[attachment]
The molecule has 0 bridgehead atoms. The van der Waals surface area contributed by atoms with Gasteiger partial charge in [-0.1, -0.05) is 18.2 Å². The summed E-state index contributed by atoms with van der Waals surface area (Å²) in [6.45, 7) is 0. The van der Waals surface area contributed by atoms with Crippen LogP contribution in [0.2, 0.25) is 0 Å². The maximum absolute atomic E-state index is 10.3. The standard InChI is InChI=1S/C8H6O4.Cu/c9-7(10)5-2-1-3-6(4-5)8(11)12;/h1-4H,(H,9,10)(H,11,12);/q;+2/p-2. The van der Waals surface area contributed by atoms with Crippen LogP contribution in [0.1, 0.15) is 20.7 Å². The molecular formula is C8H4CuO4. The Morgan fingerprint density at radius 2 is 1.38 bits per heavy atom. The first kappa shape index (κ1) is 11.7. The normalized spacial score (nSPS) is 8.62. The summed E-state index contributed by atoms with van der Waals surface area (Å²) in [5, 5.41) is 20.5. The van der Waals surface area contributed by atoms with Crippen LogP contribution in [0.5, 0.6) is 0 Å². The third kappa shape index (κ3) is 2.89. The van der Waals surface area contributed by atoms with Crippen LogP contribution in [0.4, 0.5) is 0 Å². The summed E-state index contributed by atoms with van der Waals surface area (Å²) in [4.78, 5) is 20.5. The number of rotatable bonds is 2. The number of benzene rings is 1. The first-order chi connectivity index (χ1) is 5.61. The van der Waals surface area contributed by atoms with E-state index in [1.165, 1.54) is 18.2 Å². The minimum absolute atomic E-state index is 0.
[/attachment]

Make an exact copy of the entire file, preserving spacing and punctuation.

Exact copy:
The molecule has 0 bridgehead atoms. The van der Waals surface area contributed by atoms with Gasteiger partial charge in [-0.1, -0.05) is 18.2 Å². The summed E-state index contributed by atoms with van der Waals surface area (Å²) in [6.45, 7) is 0. The van der Waals surface area contributed by atoms with Crippen LogP contribution in [0.2, 0.25) is 0 Å². The maximum absolute atomic E-state index is 10.3. The standard InChI is InChI=1S/C8H6O4.Cu/c9-7(10)5-2-1-3-6(4-5)8(11)12;/h1-4H,(H,9,10)(H,11,12);/q;+2/p-2. The van der Waals surface area contributed by atoms with Crippen LogP contribution in [0.1, 0.15) is 20.7 Å². The molecular formula is C8H4CuO4. The Morgan fingerprint density at radius 2 is 1.38 bits per heavy atom. The first kappa shape index (κ1) is 11.7. The normalized spacial score (nSPS) is 8.62. The summed E-state index contributed by atoms with van der Waals surface area (Å²) in [5, 5.41) is 20.5. The van der Waals surface area contributed by atoms with Crippen LogP contribution in [0.5, 0.6) is 0 Å². The third kappa shape index (κ3) is 2.89. The van der Waals surface area contributed by atoms with Crippen LogP contribution in [0.4, 0.5) is 0 Å². The summed E-state index contributed by atoms with van der Waals surface area (Å²) in [4.78, 5) is 20.5. The number of rotatable bonds is 2. The number of benzene rings is 1. The first-order chi connectivity index (χ1) is 5.61. The van der Waals surface area contributed by atoms with E-state index in [1.165, 1.54) is 18.2 Å². The minimum absolute atomic E-state index is 0.